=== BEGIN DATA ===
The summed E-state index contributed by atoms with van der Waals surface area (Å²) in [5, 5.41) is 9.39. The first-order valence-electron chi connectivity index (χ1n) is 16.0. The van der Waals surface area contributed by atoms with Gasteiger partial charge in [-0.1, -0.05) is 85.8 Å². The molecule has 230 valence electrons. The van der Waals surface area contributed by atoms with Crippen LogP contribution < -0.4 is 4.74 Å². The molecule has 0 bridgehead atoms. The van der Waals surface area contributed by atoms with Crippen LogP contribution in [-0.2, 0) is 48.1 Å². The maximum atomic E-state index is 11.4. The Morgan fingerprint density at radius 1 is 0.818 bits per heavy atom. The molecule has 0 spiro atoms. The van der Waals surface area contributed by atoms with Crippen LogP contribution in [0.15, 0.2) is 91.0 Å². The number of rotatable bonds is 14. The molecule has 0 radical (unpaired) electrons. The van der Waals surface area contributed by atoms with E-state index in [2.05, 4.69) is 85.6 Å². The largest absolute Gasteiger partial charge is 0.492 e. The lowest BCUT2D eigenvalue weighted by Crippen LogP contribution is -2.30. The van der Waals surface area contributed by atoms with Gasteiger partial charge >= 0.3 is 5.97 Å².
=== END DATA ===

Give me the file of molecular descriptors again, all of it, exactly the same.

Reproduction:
The summed E-state index contributed by atoms with van der Waals surface area (Å²) in [5, 5.41) is 9.39. The first-order valence-electron chi connectivity index (χ1n) is 16.0. The van der Waals surface area contributed by atoms with Gasteiger partial charge in [-0.1, -0.05) is 85.8 Å². The molecule has 230 valence electrons. The van der Waals surface area contributed by atoms with Crippen LogP contribution < -0.4 is 4.74 Å². The molecule has 0 bridgehead atoms. The van der Waals surface area contributed by atoms with Crippen LogP contribution in [-0.2, 0) is 48.1 Å². The maximum atomic E-state index is 11.4. The Morgan fingerprint density at radius 1 is 0.818 bits per heavy atom. The molecule has 0 spiro atoms. The van der Waals surface area contributed by atoms with Crippen LogP contribution in [0.15, 0.2) is 91.0 Å². The number of rotatable bonds is 14. The molecule has 0 radical (unpaired) electrons. The van der Waals surface area contributed by atoms with E-state index in [2.05, 4.69) is 85.6 Å². The largest absolute Gasteiger partial charge is 0.492 e. The lowest BCUT2D eigenvalue weighted by Crippen LogP contribution is -2.30. The van der Waals surface area contributed by atoms with Gasteiger partial charge >= 0.3 is 5.97 Å².